Because a national public health emergency has been … Continue Reading
Immediate pay and job protection for New Yorkers quarantined as a result of the coronavirus (COVID-19) , as well as comprehensive paid sick leave that will impact all employers within six months, will be enacted imminently into law, Governor Cuomo of New York has announced.
Originally designed as one bill, New York lawmakers and the Governor reached agreement on the … Continue Reading
Employers with fewer than 500 employees will be required to provide up to 80 hours of paid sick leave for certain employees impacted by the coronavirus (COVID-19) and will receive a tax credit in return under an emergency bill passed by the U.S. House of Representatives this weekend. The Senate is expected to consider the bill this week and President … Continue Reading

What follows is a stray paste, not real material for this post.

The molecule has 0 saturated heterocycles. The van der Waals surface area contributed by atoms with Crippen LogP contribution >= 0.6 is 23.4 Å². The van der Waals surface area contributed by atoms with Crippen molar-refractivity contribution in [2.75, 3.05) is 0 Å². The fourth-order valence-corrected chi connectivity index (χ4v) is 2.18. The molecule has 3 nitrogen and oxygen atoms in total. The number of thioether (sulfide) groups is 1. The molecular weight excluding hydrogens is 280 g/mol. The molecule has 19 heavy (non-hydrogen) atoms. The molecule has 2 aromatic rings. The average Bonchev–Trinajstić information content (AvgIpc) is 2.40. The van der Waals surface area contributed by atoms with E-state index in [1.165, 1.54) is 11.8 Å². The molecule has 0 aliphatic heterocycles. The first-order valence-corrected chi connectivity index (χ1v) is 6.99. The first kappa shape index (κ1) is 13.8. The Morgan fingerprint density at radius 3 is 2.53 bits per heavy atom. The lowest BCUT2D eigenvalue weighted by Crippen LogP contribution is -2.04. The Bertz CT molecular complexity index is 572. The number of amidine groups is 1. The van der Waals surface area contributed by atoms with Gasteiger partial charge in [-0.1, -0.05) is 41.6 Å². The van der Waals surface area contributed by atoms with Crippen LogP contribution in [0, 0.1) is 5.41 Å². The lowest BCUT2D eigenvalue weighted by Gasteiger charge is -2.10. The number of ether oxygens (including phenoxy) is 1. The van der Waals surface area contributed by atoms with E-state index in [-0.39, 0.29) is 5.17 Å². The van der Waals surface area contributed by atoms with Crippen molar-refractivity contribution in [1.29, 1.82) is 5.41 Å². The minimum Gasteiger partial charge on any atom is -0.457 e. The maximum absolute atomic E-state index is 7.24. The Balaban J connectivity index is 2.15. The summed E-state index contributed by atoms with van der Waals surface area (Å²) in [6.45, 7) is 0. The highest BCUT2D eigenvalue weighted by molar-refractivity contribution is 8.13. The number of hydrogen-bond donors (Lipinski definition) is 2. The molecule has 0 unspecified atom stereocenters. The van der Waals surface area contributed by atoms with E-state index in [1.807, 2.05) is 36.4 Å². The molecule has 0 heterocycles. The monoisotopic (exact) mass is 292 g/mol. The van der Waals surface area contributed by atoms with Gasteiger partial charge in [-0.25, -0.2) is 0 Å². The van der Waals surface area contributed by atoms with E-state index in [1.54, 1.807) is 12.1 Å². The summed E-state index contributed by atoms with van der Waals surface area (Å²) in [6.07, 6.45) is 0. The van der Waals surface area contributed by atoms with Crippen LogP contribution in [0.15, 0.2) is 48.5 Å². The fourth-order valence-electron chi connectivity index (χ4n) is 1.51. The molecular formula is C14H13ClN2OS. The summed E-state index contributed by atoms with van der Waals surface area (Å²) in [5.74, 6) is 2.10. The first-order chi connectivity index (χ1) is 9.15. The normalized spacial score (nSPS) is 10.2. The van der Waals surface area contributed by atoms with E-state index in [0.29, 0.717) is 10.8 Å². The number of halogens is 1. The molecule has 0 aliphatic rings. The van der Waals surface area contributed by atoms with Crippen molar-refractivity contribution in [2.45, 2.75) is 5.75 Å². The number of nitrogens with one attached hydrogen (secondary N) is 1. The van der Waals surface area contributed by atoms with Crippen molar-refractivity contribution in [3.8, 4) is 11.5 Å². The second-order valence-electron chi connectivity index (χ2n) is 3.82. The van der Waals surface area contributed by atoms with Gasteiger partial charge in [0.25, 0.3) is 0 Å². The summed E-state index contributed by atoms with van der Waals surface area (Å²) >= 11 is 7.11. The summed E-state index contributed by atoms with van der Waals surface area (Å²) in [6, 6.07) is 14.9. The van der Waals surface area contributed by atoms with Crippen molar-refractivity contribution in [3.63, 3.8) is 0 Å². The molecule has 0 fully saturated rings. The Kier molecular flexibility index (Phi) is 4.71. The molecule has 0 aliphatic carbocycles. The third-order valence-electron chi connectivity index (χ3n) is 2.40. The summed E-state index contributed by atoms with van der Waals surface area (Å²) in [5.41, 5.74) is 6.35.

Benefit plan sponsors are responding to participant questions about the coronavirus/COVID-19. In particular, employers’ HR departments are fielding questions about whether their health plan will pay for any necessary testing and/or treatment. Both full-insured and self-funded plans are widely announcing plans to waive the cost of physician-ordered tests. But until now, there was one huge open question. Could participants in … Continue Reading
A recent ruling by the United States District Court for the District of Columbia calls into question the recently expanded regulations allowing small employers to band together to establish Association Health Plans. This development should be monitored closely by employers and employer organizations currently sponsoring, or considering sponsoring, these plans.… Continue Reading
New Illinois Expense Reimbursement Obligations
Joining employers in California and a growing number of other states, Illinois employers must now reimburse their employees for all expenditures or losses incurred within the scope of their employment which were authorized or required by their employer. A failure in compliance could result in severe penalties and the payment of employees’ attorneys’ fees.